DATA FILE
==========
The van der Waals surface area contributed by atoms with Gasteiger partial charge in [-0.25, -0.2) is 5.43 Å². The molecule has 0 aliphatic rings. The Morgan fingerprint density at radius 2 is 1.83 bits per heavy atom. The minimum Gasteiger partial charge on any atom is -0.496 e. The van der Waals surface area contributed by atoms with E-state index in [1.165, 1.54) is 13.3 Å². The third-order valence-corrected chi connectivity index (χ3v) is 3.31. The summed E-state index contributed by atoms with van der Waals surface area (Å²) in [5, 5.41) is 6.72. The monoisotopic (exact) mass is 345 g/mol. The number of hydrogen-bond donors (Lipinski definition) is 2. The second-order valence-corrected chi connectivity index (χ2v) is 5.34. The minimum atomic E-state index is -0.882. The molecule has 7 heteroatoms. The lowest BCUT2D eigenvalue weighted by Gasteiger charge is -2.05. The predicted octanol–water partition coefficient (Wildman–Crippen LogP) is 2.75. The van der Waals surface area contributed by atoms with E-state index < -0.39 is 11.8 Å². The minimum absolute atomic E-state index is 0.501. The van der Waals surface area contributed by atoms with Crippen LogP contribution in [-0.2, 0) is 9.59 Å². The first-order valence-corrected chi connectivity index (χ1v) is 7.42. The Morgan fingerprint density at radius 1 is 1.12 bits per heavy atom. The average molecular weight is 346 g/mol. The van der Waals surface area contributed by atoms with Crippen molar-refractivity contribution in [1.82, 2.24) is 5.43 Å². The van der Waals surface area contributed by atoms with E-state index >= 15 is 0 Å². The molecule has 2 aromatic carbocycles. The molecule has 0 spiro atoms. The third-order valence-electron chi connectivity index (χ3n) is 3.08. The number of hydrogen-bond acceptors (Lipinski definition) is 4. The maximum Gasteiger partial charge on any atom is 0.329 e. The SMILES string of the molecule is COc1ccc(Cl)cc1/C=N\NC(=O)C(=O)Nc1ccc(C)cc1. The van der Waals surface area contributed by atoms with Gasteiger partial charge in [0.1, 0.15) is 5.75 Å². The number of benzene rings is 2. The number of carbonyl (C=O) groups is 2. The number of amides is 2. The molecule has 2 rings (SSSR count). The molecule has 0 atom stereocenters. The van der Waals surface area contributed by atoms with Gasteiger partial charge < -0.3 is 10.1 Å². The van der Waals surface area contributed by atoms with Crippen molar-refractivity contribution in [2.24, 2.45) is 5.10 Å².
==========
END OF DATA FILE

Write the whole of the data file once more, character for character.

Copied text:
The van der Waals surface area contributed by atoms with Gasteiger partial charge in [-0.25, -0.2) is 5.43 Å². The molecule has 0 aliphatic rings. The Morgan fingerprint density at radius 2 is 1.83 bits per heavy atom. The minimum Gasteiger partial charge on any atom is -0.496 e. The van der Waals surface area contributed by atoms with E-state index in [1.165, 1.54) is 13.3 Å². The third-order valence-corrected chi connectivity index (χ3v) is 3.31. The summed E-state index contributed by atoms with van der Waals surface area (Å²) in [5, 5.41) is 6.72. The monoisotopic (exact) mass is 345 g/mol. The number of hydrogen-bond donors (Lipinski definition) is 2. The second-order valence-corrected chi connectivity index (χ2v) is 5.34. The minimum atomic E-state index is -0.882. The molecule has 7 heteroatoms. The lowest BCUT2D eigenvalue weighted by Gasteiger charge is -2.05. The predicted octanol–water partition coefficient (Wildman–Crippen LogP) is 2.75. The van der Waals surface area contributed by atoms with E-state index < -0.39 is 11.8 Å². The minimum absolute atomic E-state index is 0.501. The van der Waals surface area contributed by atoms with Crippen LogP contribution in [-0.2, 0) is 9.59 Å². The first-order valence-corrected chi connectivity index (χ1v) is 7.42. The Morgan fingerprint density at radius 1 is 1.12 bits per heavy atom. The average molecular weight is 346 g/mol. The van der Waals surface area contributed by atoms with Crippen molar-refractivity contribution in [1.82, 2.24) is 5.43 Å². The van der Waals surface area contributed by atoms with E-state index >= 15 is 0 Å². The molecule has 2 aromatic carbocycles. The molecule has 0 spiro atoms. The third-order valence-electron chi connectivity index (χ3n) is 3.08. The number of hydrogen-bond acceptors (Lipinski definition) is 4. The maximum Gasteiger partial charge on any atom is 0.329 e. The SMILES string of the molecule is COc1ccc(Cl)cc1/C=N\NC(=O)C(=O)Nc1ccc(C)cc1. The van der Waals surface area contributed by atoms with Gasteiger partial charge in [0.1, 0.15) is 5.75 Å². The number of benzene rings is 2. The number of carbonyl (C=O) groups is 2. The number of amides is 2. The molecule has 2 rings (SSSR count). The molecule has 0 atom stereocenters. The van der Waals surface area contributed by atoms with Gasteiger partial charge < -0.3 is 10.1 Å². The van der Waals surface area contributed by atoms with Crippen molar-refractivity contribution in [2.24, 2.45) is 5.10 Å².